My human characters were lonely people, in need of some unusual mediation to draw them into the world of relationships. This falcon was a good choice. “Peregrine” means pilgrim or wanderer, and that would also describe my human characters, fond of a solitary bird that can’t fly, a creature that’s a decent match for a few lost but good-hearted souls.
    There are moments in the novel where we see the world from Daisy’s point of view. And I realized that I could only imagine it if I understood the simplicity of a falcon’s “inner life.” What would make a falcon content and happy? From my research (which included talking to a falconer online), I learned that raptors are not social creatures. They see the human arm is a branch and the attached hand as a conveyor of food. And there’s more. 
    Just check out those fierce talons gripping your (gloved) arm, and you’ll sense that they’re aware, that they’re looking at you, and that a very gentle stroking of their breast feathers should not become a habit. In their own limited way, raptors can establish a relationship, in which you’re there to provide food and other comforts for them to receive. Observe them carefully, and you’ll sense that they are as mysterious as any person. They inhabit a reality that we just can’t understand. 
    In the novel, Daisy’s keeper, Alison, thinks differently. She comes to feel that the falcon has a certain level of awareness and perception. That observation might tell us more about Alison as a character than it does about the wiring of Daisy’s brain. Yet abiding in wonder is one of the gifts that fiction gives to both writer and reader — and Daisy, a mysterious falcon, became for me an authenic character and a joy to create. I hope she’ll be the same for you, the reader.

Nov 11 – Over Coffee Conversations – book review / giveaway
Nov 12 - Rockin' Book Reviews – book review / guest post / giveaway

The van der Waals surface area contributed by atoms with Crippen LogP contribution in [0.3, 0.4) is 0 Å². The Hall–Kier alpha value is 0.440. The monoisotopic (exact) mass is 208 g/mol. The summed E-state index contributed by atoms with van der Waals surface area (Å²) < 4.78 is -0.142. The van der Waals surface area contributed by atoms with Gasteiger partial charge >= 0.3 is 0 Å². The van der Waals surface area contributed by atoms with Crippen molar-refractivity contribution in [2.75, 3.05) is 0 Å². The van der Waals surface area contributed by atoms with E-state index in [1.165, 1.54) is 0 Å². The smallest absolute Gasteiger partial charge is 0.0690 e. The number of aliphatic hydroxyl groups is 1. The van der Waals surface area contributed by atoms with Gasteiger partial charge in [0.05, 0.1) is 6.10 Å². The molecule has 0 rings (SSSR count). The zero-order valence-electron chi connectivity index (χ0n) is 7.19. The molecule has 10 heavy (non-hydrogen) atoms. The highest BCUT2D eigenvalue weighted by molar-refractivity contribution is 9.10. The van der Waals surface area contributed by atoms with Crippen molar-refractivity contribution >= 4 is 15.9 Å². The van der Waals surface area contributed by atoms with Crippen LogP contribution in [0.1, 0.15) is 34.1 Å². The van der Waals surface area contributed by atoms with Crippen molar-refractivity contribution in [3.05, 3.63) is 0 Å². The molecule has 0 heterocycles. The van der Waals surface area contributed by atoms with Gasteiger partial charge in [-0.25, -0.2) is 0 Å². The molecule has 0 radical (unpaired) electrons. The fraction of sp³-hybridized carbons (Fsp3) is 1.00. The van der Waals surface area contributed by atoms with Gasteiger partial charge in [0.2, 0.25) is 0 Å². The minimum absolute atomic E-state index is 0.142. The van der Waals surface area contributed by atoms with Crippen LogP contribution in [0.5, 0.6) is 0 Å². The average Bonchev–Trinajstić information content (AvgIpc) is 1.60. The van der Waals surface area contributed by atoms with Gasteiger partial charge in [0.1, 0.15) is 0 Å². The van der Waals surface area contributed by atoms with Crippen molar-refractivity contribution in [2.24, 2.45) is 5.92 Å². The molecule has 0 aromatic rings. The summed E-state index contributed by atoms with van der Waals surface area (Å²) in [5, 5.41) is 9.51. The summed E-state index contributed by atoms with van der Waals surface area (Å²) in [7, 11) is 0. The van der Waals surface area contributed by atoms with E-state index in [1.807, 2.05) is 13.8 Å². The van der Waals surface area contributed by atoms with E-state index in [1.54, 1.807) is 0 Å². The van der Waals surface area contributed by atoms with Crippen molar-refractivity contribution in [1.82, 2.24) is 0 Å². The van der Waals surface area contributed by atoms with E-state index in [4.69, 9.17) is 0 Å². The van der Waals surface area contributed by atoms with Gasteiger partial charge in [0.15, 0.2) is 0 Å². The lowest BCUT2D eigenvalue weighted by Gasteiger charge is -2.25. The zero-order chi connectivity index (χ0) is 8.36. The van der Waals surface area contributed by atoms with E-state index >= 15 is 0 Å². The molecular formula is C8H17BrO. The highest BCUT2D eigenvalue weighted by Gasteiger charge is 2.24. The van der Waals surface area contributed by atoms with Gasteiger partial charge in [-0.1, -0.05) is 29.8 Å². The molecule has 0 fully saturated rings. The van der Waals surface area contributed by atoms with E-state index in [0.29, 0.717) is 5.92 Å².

Nov 12 – Working Mommy Journal – book review
Nov 13 – StoreyBook Reviews – book spotlight / author interview / giveaway
Nov 13 – Literary Flits – book review / giveaway
Nov 15 – Bookmark and Fork – book review / author interview
Nov 18 - Locks, Hooks and Books – book review / guest post / giveaway
Nov 18 – fayed – book spotlight / author interview / giveaway
Nov 19 – Library of Clean Reads – book review / giveaway
Nov 20 – A Mama's Corner of the World – book review / giveaway
Nov 21 – Svetlana's Reads and Views – book review
Nov 22 - Adventurous Jessy – book review / giveaway
Nov 22 - To Thine Own Shelf – book review


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My Review:

Carole Giangrande has written a unique read with The Tender Birds. It is my first introduction to her work. It tells the story of a priest, Matthew, and a falcon keeper, Alison. The two meet in Boston at a parish. After many years that passed, He is still haunted by the events of September 11, 2001 and tells her about it. He was supposed to be on one of the planes that hit the World Trade Center. His son was not so lucky. He was among many that lost their life that day. After suffering a heart attack, he begins to see life in a different light. He gets flashback of previously meeting Alison several years earlier in Toronto. Alison, too, has her own heartache she needs to tell.

The writing style of The Tender Birds is quite a bit different than I am used to. It took me a few pages to get used to. It was refreshing to read something different. Alison was my favorite of the two main characters. She has been through a lot in her young life. I felt a connection to her and could understand some of the trauma she had experienced. There were some scenes that really tugged at my heart. I wanted to keep reading to find out her complete story and how it would all end for both her and Matthew.

I am giving The Tender Birds four stars. I believe many readers would enjoy this book. It is definitely worth a read.

I received this book the publisher. This review is 100% my own honest opinion.


1 comment:

  1. What an interesting guest post and great review. Thank you for sharing.